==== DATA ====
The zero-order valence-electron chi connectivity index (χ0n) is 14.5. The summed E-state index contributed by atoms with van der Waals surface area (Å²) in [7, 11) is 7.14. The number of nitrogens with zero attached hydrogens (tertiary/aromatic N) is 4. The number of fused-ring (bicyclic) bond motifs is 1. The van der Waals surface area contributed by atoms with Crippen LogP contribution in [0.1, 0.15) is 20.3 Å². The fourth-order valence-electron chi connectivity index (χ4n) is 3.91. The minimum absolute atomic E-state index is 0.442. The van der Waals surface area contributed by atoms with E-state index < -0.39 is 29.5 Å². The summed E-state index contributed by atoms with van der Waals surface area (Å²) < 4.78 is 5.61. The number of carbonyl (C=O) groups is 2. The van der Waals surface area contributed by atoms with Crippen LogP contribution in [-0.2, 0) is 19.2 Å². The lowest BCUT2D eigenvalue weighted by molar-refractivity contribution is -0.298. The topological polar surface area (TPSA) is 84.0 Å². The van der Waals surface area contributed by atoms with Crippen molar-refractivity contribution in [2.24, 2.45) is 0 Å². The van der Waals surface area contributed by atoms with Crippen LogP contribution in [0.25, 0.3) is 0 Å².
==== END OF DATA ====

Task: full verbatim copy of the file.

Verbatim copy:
The zero-order valence-electron chi connectivity index (χ0n) is 14.5. The summed E-state index contributed by atoms with van der Waals surface area (Å²) in [7, 11) is 7.14. The number of nitrogens with zero attached hydrogens (tertiary/aromatic N) is 4. The number of fused-ring (bicyclic) bond motifs is 1. The van der Waals surface area contributed by atoms with Crippen LogP contribution in [0.1, 0.15) is 20.3 Å². The fourth-order valence-electron chi connectivity index (χ4n) is 3.91. The minimum absolute atomic E-state index is 0.442. The van der Waals surface area contributed by atoms with E-state index < -0.39 is 29.5 Å². The summed E-state index contributed by atoms with van der Waals surface area (Å²) < 4.78 is 5.61. The number of carbonyl (C=O) groups is 2. The van der Waals surface area contributed by atoms with Crippen LogP contribution in [-0.2, 0) is 19.2 Å². The lowest BCUT2D eigenvalue weighted by molar-refractivity contribution is -0.298. The topological polar surface area (TPSA) is 84.0 Å². The van der Waals surface area contributed by atoms with Crippen molar-refractivity contribution in [2.24, 2.45) is 0 Å². The van der Waals surface area contributed by atoms with Crippen LogP contribution in [0.25, 0.3) is 0 Å².